Production markets have two sides: producers are a fully connected clique transacting with buyers as a separate but aggregated clique. Each producer is a distinctive firm with a distinctive product. Each side continually monitors reactions of the other through the medium of a joint social construction, the schedule of terms of trade. Each producer is guided in choice of volume by the tangible outcomes of other producers—not by speculation on hypothetical reactions of buyers to its actions. Each producer acts purely on self-interest based on observed actions of all others, summarized through a feedback process. The summary is the terms-of-trade schedule, which reduces to constant price only in limiting cases. The market emerges as a structure of roles with a differentiated niche for each firm. Explicit formulae—both for firms and for market aggregates—are obtained by comparative-statics methods for one family of assumptions about cost structures and about buyers' evaluations of differentiated products. Not just any set of firms can sustain terms of trade with any set of buyers. There prove to be three main kinds of markets, and three sorts of market failure, within a parameter space that is specified in detail. One sort of market (PARADOX) has a Madison Avenue flavor, another is more conventional (GRIND), and a third (CROWDED) is a new form not included in any existing theory of markets. Current American industrial markets are drawn on for 20 illustrations, of which three are presented in some detail. Inequality in firms' market shares (measured by Gini coefficients) is discussed.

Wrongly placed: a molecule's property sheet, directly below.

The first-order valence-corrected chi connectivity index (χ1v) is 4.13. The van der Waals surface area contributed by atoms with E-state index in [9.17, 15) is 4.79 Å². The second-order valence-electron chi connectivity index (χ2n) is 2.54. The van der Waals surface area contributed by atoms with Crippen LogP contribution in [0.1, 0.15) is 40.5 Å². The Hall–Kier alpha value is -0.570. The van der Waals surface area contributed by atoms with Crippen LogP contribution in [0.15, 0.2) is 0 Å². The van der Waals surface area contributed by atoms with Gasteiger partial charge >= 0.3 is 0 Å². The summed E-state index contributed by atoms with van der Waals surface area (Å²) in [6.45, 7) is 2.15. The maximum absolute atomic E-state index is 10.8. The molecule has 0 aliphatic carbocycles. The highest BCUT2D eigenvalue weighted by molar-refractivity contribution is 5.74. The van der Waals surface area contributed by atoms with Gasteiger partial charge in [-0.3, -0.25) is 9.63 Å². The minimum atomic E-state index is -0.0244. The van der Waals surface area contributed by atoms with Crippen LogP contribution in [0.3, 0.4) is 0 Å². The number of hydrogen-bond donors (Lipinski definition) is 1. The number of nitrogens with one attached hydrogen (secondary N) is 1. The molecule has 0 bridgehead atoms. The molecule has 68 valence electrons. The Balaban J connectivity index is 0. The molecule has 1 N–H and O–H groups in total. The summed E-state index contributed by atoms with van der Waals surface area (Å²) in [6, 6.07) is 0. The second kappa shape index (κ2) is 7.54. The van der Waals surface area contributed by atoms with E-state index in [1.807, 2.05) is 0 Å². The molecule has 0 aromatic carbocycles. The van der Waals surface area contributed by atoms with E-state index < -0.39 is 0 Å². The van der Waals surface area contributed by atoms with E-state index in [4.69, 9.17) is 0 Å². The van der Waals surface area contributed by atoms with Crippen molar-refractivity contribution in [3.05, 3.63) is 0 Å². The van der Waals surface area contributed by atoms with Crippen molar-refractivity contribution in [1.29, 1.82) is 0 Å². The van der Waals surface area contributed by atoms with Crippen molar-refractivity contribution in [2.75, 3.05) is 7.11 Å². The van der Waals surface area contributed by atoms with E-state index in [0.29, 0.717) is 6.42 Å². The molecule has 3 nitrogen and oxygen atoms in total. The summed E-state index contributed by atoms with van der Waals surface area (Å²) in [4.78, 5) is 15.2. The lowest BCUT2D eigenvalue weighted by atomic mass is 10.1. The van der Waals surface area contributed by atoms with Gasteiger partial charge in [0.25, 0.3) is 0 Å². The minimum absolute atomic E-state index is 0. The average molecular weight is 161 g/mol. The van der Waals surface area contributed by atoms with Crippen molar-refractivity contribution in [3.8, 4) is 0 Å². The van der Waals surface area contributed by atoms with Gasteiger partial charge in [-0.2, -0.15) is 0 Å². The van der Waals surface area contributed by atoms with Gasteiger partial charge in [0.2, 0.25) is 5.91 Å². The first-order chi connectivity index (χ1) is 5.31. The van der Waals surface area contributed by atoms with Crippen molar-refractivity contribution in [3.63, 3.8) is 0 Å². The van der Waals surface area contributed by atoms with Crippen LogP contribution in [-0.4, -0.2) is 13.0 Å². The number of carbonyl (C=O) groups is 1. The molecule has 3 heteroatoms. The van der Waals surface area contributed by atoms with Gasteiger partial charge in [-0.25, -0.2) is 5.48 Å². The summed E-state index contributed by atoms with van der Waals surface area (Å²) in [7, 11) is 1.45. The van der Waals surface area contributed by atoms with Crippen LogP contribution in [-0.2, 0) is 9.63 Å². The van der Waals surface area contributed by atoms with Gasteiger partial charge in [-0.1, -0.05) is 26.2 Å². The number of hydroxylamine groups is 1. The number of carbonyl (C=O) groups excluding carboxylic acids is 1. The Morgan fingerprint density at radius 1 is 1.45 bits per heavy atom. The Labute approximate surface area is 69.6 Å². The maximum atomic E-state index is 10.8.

White, H.C. (2000), "Where do markets come from?", Baum, J.A.C. and Dobbin, F. (Ed.) Economics Meets Sociology in Strategic Management (Advances in Strategic Management, Vol. 17), Emerald Group Publishing Limited, Bingley, pp. 323-350. https://doi.org/10.1016/S0742-3322(00)17028-7Download as .RIS
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